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Meaning of Ecology

Aug 14, 2015 16:37 IST

    The term ‘Ecology’ is derived from Greek word ‘Oekologue’ which is composed of two words:

    (a) ‘Oekos’ means surrounding

    (b) ‘Logs’ means study on a whole ecology means ‘Study of surrounding’

    The Scope of Ecological Study Includes:

    1. It deals with the study of flow of energy and materials in the environment.

    2. It deals with the study of nature and its function.

    3. It deals with the exchange of various materials between the biotic and Abiotic components of environment. E.g.,Biogeochemical cycles.

    The word "ecology" ("Ökologie") was coined in 1866 by the German scientist Ernst Haeckel (1834–1919). Ecological thought is derivative of established currents in philosophy, particularly from ethics and politics. Ancient Greek philosophers such as Hippocrates and Aristotle laid the foundations of ecology in their studies on natural history. Modern ecology became a much more rigorous science in the late 19th century. Evolutionary concepts relating to adaptation and natural selection became the cornerstones of modern ecological theory.

    Ecology is that part of environmental studies in which we study about organisms, plants and animals and their relationship or interdependence on other living and non living environment.

    Ecology can be defined as the branch of biology that deals with the relations of organisms to one another and to their physical surroundings. It can also be defined as the scientific study of the interaction among organism and their environment. The word Ecology literally means “study of the house”. Ecology is a multi-dimensional science as it has relationship with the other branches of science such as Geography, Geology, Meteorology, Pedology, Physics and Chemistry. This inter-relation with other branches of science makes it one of the most important branch of science.

    Ecology addresses the full scale of life, from tiny bacteria to processes that span the entire planet. Ecologists study many diverse and complex relations among species, such as predation and pollination. The diversity of life is organized into different habitats, from terrestrial (middle) to aquatic ecosystems.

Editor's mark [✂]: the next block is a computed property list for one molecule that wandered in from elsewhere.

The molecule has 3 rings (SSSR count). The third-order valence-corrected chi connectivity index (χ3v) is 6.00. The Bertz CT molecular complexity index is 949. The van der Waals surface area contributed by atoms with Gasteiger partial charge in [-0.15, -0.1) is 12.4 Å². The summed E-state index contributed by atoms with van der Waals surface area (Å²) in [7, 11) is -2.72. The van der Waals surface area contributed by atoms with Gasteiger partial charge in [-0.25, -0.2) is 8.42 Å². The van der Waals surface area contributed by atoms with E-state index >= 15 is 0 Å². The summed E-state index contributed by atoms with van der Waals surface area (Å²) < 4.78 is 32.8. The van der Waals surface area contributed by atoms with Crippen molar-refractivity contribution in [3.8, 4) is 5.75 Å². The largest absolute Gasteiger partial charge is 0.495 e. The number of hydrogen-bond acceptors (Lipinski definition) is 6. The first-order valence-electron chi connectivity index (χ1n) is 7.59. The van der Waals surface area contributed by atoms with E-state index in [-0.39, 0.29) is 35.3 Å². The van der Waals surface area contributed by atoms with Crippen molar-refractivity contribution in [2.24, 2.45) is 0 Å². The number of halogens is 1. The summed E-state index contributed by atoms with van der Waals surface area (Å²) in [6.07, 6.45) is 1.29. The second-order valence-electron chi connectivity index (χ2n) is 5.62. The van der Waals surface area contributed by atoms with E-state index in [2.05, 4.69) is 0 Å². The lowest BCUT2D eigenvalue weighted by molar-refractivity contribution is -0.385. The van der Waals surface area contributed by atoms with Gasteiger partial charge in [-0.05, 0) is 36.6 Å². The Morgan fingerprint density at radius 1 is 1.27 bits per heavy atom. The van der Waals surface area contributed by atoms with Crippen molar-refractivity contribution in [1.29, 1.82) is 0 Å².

Ecology is not synonymous with environment, environmentalism, natural history, or environmental science. It is closely related to evolutionary biology, genetics, and ethology.

    Ecology is a human science as well. There are many practical applications of ecology in conservation biology, wetland management, natural resource management (Agroecology, agriculture, forestry, Agroforestry, fisheries), city planning (urban ecology), community health, economics, basic and applied science, and human social interaction (human ecology). For example, the Circles of Sustainability approach treats ecology as more than the environment 'out there'. It is not treated as separate from humans. Organisms (including humans) and resources compose ecosystems which, in turn, maintain biophysical feedback mechanisms that moderate processes acting on living (biotic) and non-living (Abiotic) components of the planet. Ecosystems sustain life-supporting functions and produce natural capital like biomass production (food, fuel, fiber and medicine), the regulation of climate, global biogeochemical cycles, water filtration, soil formation, erosion control, flood protection and many other natural features of scientific, historical, economic, or intrinsic value.

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